Taxonomies allow you to define the structures that you'd like to annotate in your project and apply them to your data quickly and accurately. They ensure all annotations follow a structured schema which is automatically imported to the left hand sidebar of RedBrick AI's Annotation Tool.

Object Label Types

Object Labels are the structures that your team will annotate on RedBrick AI.

When creating your Taxonomy, you must define a Label Type (e.g. "Segmentation") and a Name (e.g. "Edema") for each Object Label.

RedBrick AI supports the following Object Label Types:

Object Label Type2D Image 3D Image 2D Video



Angle Measurement

Length Measurement

Bounding Box





Object Label Attributes

Attributes allow you to add a deeper level of classification to your Object Labels. Attributes are commonly used to collect more information about a particular object (e.g. "True/False" for an Object titled "tumor malignancy"). RedBrick AI offers the following Attribute Types:

Attribute TypeDescription


A checkbox that can be either True or False


A dropdown that can be a single value from a list of predefined values


A dropdown that can have multiple values from a list of predefined values


A text input that can record free form text


Classifications are data attributes that can be affixed to studies, individual Series, or individual video frames.

Just like Object Label Attributes, Classifications can be Booleans, Single Selects, Multi-selects, or Text fields, and there is no limit to the number of Classifications you can have in your Taxonomy.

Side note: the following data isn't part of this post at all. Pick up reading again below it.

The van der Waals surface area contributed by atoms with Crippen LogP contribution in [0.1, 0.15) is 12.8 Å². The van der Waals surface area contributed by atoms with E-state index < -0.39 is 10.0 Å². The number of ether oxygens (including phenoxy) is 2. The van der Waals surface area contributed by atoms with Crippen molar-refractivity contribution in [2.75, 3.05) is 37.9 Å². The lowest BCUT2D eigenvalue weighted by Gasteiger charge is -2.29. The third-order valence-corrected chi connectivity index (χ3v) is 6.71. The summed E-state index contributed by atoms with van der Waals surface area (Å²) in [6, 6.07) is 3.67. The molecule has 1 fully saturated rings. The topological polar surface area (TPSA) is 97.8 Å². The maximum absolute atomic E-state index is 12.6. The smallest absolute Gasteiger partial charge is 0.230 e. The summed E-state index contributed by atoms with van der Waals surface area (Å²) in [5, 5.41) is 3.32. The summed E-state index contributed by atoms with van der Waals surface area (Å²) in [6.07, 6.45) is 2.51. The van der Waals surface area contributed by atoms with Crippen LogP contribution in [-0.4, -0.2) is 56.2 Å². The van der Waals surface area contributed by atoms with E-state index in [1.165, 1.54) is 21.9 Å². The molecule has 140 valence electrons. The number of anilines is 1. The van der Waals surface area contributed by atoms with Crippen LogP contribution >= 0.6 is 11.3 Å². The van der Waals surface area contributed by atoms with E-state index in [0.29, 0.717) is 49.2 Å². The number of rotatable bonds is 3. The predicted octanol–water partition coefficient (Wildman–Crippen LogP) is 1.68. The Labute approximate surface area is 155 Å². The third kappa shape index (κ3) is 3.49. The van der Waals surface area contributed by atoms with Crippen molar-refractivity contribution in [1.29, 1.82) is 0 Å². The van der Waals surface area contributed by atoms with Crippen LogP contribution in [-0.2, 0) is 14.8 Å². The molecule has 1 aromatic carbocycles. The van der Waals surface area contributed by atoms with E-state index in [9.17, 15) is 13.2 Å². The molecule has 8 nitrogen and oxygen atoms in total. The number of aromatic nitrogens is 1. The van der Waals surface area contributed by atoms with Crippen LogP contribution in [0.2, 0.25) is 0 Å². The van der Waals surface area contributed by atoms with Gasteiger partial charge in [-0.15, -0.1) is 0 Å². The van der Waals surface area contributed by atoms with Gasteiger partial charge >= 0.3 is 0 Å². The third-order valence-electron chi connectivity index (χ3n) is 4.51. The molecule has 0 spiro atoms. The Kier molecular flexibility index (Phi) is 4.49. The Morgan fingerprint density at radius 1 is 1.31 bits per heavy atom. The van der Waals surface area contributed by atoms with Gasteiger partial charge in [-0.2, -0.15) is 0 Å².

Study-Level Classifications are a classification for an entire Task (e.g. an MRI study consisting of 4 Series).

Series-Level Classifications are applied to a single series (e.g. the T1 sequence from an MRI study).

Instance-Level Classifications are applied to a single frame of a video and are only available for 2D video formats.

Classification Type2D Image3D Image2D Video




Creating Taxonomies

Taxonomies are created and stored at the Organization level, which allows you to use a single Taxonomy for several Projects.

To create a new Taxonomy in the UI, navigate to the Taxonomies page in the left hand side bar of the RedBrick web app and click on Create Taxonomy.

Taxonomies can also be created using the create_taxonomy() SDK method.

All Taxonomies must contain at least one Object Label or Classification in order to be successfully created.

Modifying Taxonomies

Taxonomies can be modified on the Taxonomies page of the UI at any time.

Alternatively, you can use the update_taxonomy() SDK method to modify a Taxonomy outside of the UI. Please note the following about modifying existing Taxonomies:

  1. the update_taxonomy() method overwrites the current Taxonomy in its entirety;

  2. If you delete an Object Category, Attribute, or Classification from your Taxonomy, all existing associated annotations will need to be updated;

  3. Taxonomies that are being used in Projects cannot be deleted;

Nesting Taxonomy Elements

Taxonomies now support the nesting of Object Labels, Study-Level and Series-Level Classifications both in the UI and via the RedBrick AI Python SDK.

By adding the parents attribute to your Taxonomy, you can create and/or designate Parent Tiers for a given Object Label.

Nested Object Labels in the Annotation Tool

Nesting Object Labels in the UI

In the Taxonomies page, simply click on Add Folder and give your folder a name.